Jul 232015
 

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This is a true story of how John felt and reacted to the decline of his wife, Yvette, into the quicksands of dementia. The story relates how he, Carmen (the companion to Yvette), and others struggled, sometimes against “wise counsel” to prevent Yvette from sliding downhill, mentally and physically. Their love for Yvette gave them the incentive and the energy to fight against the odds and to achieve some positive results. Really, though, this is a love story of a husband for his wife, together for 69 years.

* from Amazon

Hott Review:

Denentia is a scary disease, not just for the patient, but for the entire family. It’s a creeping disease that sneaks up on you and completely changes who you are and what you’re able to do. I know. I’ve been a large part of my grandmother’s journey with dementia for the past fifteen years. Some days are wonderful. Some, you wonder why.

Getting older is difficult enough, but when you have dementia, you lose so much of yourself, friends and family leave, and you’re often left with a resounding desire for something you can’t remember.

In Vignettes of Yvette at Vi, Mr. Gurley walks us through his life with Yvette after her dementia began to require outside help. This book shows his love for Yvette and the very real obstacles, hurdles, and bumbles we each have when living with dementia.

Reading Vignettes of Yvette at Vi and the others in this series will help all know and understand a life with dementia and give us the courage to make through one more day.

More…

Author: John G.Gurley
Source: Westwind Communications
Publisher & Date: January 30th 2015 by AuthorHouse
Genre: Non-Fiction, Mental Health
ASIN: B00T02GBO8 + others
Pages: 82
Grade: B
This Counts for these Challenges: 2015 Let Me Count The Ways Reading Challenge, 2015 New Authors Reading Challenge, Monthly Mix-up Mania, 2014 Alphabet Soup Reading Challenge

Author Bio:

When John Gurley’s wife was diagnosed with dementia, he visited her every day in the Memory Unit and hired a woman to help provide more personal care for Yvette.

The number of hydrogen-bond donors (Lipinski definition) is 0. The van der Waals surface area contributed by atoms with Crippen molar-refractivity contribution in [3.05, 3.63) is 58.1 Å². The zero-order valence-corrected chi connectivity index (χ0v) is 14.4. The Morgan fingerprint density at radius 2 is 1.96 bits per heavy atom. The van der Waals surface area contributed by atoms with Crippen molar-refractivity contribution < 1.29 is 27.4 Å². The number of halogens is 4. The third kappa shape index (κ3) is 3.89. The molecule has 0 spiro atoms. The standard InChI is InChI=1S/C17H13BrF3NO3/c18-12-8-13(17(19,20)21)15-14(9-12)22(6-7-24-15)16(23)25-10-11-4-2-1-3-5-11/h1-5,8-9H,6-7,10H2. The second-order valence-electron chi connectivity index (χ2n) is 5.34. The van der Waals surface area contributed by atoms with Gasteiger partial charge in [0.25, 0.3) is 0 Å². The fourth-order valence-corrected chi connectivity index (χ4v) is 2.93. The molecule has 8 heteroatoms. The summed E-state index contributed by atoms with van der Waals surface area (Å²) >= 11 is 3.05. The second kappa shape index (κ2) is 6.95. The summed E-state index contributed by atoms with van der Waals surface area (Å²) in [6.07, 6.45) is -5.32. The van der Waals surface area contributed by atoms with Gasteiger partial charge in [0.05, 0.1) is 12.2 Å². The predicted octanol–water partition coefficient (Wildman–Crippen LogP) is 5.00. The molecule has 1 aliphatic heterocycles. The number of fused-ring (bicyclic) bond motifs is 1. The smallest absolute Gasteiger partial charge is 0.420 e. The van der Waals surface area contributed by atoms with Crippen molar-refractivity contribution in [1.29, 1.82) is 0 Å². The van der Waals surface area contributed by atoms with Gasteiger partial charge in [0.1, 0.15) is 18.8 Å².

The lessons both learned in trying to minimize the impact of dementia led Gurley to write a memoir/love story that also included a few suggestions on what others facing the same dilemma could do to help their loved ones. The author kept learning more over the 32 months he cared for Yvette so he wrote two more books about his experiences and then wrote a fourth one after Yvette died.
Many readers have found the methods he used to elevate Yvette’s quality of life so helpful and inspiring that they purchased each book and shared them with friends. Moreover the Memory Unit has now added some of the actions he learned into their regular treatment protocol.
A retired professor of economics from Stanford University, Dr. Gurley has also published books on capitalism, communism, China’s economy, and the Soviet Union. He has been living in a retirement community on campus since retiring 28 years ago.
Born in Alameda, California, he earned his BA degree in 1942 from Stanford and his PhD ten years later from the same university. He has lived in Palo Alto at Stanford since 1961.
At Stanford Dr. Gurley did research in Marxian theory, Soviet and Chinese economics, and in economic systems. He taught classes in economics, money and banking.
He also wrote books on challenges to capitalism and challenges to communism, the Soviet Union and China’s economy. Dr. Gurley was among those professors who pioneered the study of relationships between finance and economic development. He served as managing editor of the American Economic Review magazine while at Stanford for six years.
Professor Gurley helped Bank Indonesia to develop a simple model for estimating the demand for money, based mainly on previous changes in the rate of inflation.
John Gurley and Edward Shaw of Stanford and Hugh Patrick of Yale collaborated on a study of the South Korean financial system commissioned by the U.S. Aid program in 1965 which led to a stabilization program that served as the basis of annual aid to Korea. As a result of that study, more Koreans relied on traditional banks rather than the black market for their finances.

 

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